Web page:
Rubenstein discuss about character design and the role of beauty design on blog entry The beauty myth and character design in relation to Kathrine Isbister book Better Game Characters by Design. She finds similar weakness on Isbister’s argument that I did when I was wondering why models in Vogue are beautiful females in my comment on the book. Based on Isbister argument sexually attractive females in the magazine would alienate heterosexual female readers. But that seem not to be the case.

Parts of entry also considers about culture dependence of the concept of beauty. Rubenstein notes that some aspects seems to be intercultural , like symmetry, while others varies across the cultures.



5 Responses to “Beauty and Female Game Characters”

  1. tekanji Says:

    She finds similar weakness on Isbister’s argument that I did when I was wondering why models in Vogue are beautiful females in my comment on the book. Based on Isbister argument sexually attractive females in the magazine would alienate heterosexual female readers. But that seem not to be the case.

    Actually, I’m basically in agreement with Ibister’s argument there. Let me quote the part you took issue with [emphasis mine]:

    For example, (heterosexual) female players may not respond as strongly and positively to characters like Cortanoa of Halo, or Princess Yorda in ICO, who draw part of their appeal from being attractive women that the male player is drawn to visually. (Isbister, p. 118)

    Here’s what I say [emphasis added in bold]:

    Simply put, the point I try to make every time I bring up how female characters are hypersexualized is that it is inappropriate sexualization, which puts many women off (not all of women are interested in playing characters created for a presumably male player’s wank fantasy) and perpetuates the idea of “attractiveness” in women being inseparable from sexual availability.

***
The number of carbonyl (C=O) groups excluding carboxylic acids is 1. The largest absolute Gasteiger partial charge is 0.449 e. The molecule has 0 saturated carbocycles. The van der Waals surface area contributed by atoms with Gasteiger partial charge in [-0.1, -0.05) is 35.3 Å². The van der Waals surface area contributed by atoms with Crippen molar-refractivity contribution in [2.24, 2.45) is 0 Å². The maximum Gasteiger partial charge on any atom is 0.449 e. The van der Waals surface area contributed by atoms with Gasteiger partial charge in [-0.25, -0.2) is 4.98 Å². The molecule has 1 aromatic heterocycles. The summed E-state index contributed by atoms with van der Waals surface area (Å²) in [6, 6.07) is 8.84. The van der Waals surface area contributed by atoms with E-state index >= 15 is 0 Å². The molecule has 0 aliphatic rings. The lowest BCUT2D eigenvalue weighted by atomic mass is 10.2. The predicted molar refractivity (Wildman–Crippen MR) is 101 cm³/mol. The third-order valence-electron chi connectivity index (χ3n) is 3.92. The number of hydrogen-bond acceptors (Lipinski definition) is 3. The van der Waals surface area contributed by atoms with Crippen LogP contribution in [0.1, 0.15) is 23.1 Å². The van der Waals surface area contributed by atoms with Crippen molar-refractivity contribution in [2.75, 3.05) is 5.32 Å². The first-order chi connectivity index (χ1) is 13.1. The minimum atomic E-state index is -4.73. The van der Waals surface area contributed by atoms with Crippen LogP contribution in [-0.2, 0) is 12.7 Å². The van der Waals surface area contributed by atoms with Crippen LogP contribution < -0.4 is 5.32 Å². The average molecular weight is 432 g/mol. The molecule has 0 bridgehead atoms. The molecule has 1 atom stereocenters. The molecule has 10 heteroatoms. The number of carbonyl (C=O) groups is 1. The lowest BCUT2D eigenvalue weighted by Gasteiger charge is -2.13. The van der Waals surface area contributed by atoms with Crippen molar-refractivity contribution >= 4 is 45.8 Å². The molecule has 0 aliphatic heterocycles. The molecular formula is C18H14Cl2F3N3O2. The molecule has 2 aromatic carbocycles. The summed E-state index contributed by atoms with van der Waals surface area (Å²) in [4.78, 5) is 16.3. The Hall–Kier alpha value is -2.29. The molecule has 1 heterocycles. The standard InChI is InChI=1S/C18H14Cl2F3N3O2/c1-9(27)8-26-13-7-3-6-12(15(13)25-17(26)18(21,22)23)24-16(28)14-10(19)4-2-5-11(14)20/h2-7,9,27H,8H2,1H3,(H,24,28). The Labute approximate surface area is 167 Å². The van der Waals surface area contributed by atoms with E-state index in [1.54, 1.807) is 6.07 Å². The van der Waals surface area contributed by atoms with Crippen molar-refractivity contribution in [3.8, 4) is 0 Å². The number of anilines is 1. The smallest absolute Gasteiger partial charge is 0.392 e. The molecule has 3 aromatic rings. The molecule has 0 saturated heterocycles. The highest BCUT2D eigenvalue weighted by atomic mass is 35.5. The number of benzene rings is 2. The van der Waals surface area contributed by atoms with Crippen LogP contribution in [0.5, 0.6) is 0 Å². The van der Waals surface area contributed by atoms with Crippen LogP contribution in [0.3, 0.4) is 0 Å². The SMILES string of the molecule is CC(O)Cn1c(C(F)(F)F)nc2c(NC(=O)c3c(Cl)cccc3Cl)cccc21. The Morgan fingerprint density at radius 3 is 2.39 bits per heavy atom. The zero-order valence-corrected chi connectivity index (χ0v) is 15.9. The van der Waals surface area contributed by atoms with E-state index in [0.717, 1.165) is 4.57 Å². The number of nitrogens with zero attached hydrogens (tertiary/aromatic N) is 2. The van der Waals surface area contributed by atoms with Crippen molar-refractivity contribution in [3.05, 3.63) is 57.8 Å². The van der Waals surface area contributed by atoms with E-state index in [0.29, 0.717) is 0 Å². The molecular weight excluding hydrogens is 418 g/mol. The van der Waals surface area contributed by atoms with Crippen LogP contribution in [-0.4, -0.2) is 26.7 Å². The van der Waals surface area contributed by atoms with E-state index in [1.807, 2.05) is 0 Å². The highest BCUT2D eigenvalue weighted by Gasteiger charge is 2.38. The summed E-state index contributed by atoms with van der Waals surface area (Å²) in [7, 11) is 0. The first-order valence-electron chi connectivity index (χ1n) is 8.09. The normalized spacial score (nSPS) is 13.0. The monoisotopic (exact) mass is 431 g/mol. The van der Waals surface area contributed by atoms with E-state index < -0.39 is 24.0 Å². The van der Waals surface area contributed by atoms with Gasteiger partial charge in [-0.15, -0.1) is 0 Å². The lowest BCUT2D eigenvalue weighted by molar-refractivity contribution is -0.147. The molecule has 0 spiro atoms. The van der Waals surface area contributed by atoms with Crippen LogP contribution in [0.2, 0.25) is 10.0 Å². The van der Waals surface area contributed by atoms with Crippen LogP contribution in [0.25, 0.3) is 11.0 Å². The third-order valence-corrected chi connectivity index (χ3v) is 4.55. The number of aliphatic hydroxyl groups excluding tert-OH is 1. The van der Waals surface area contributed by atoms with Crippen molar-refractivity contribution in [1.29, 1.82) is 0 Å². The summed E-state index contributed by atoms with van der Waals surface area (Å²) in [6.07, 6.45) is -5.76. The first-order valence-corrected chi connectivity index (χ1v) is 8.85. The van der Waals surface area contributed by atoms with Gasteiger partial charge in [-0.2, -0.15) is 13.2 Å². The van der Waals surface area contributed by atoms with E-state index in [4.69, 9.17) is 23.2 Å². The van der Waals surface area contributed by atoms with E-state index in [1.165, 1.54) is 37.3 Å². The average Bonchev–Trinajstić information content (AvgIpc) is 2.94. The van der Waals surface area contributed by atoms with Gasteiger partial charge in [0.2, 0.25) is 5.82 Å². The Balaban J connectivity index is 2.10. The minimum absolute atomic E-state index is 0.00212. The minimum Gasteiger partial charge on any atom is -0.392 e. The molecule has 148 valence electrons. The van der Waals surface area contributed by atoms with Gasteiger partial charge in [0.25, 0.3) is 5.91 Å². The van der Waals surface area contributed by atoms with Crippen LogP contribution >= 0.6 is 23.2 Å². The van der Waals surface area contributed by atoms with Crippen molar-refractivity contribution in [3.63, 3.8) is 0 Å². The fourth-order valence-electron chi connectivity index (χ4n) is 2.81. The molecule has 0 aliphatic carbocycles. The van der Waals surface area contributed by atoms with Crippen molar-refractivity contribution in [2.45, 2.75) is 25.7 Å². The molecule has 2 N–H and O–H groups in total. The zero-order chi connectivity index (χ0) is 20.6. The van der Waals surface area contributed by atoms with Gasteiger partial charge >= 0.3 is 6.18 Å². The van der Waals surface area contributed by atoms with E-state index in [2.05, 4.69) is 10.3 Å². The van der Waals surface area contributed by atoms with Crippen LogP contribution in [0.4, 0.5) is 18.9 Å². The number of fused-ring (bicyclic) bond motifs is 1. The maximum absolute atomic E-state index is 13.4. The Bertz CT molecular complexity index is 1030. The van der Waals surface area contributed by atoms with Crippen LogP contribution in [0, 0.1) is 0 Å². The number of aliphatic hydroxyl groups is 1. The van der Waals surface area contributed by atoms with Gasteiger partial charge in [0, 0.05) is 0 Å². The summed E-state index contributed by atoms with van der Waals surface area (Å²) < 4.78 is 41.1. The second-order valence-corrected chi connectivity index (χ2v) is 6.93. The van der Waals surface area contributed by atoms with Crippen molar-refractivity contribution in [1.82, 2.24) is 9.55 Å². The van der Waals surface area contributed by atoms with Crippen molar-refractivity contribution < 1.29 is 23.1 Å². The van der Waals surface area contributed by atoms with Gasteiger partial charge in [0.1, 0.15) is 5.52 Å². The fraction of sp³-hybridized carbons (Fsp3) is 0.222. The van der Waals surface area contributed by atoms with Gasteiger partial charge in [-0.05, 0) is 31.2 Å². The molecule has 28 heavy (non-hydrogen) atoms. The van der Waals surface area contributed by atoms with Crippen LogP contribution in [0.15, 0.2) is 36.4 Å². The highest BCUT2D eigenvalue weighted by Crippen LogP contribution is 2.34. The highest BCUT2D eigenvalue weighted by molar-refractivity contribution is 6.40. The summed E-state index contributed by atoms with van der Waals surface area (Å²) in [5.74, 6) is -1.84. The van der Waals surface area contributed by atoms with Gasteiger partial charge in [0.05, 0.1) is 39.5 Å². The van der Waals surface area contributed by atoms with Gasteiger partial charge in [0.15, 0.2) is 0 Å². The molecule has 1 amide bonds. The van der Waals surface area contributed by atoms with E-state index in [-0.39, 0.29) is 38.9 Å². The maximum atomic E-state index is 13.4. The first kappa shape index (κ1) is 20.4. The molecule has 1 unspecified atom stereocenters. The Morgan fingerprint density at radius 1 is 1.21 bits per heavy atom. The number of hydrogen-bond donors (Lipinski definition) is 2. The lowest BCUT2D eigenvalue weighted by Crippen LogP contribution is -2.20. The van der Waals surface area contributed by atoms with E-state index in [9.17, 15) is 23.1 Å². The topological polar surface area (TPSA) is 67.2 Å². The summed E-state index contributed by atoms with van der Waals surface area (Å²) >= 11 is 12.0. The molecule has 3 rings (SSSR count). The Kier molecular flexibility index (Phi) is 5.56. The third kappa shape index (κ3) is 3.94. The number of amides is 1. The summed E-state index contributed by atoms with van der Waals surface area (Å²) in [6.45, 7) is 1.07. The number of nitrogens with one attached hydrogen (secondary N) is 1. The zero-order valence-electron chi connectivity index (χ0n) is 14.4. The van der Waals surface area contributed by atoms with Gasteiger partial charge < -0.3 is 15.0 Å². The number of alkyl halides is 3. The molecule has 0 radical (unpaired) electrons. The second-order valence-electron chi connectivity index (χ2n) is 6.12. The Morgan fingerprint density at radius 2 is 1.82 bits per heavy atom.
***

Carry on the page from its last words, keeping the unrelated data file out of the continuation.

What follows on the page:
I break it down more clearly than Ibister does, but I believe the core of our arguments are the same.

    As per your argument, while it’s true that the beauty myth desensitizes women to a certain extent in regards to our own objectification, the overall trend in body types in video games is much more Maxim than it is Vogue. And, despite us becoming more desensitized to that kind of objectification of women, women in general still see Maxim-esque women as “for men”.

  2. tekanji Says:

    Oh, crap, I messed up my blockquote. Can you fix that for me?

  3. Petri Says:

    I agree on argument you quote above but I read your text as comment on oversimplified argument presented by Isbister.

    (Quote is hopefully now as it shoud be.)

  4. tekanji Says:

    Thanks for fixing it!

    Hmm, well, the entire book seems rather oversimplified, so I gave it a pass on account of it being an overview type textbook. I see her as throwing things out for potential designers to consider, rather than engaging in the fleshed out arguments that, say, Graner Ray does in Gender Inclusive Game Design.

  5. Jade Reporting » May 24 Says:

    [...] Beauty and Female Game Characters [...]

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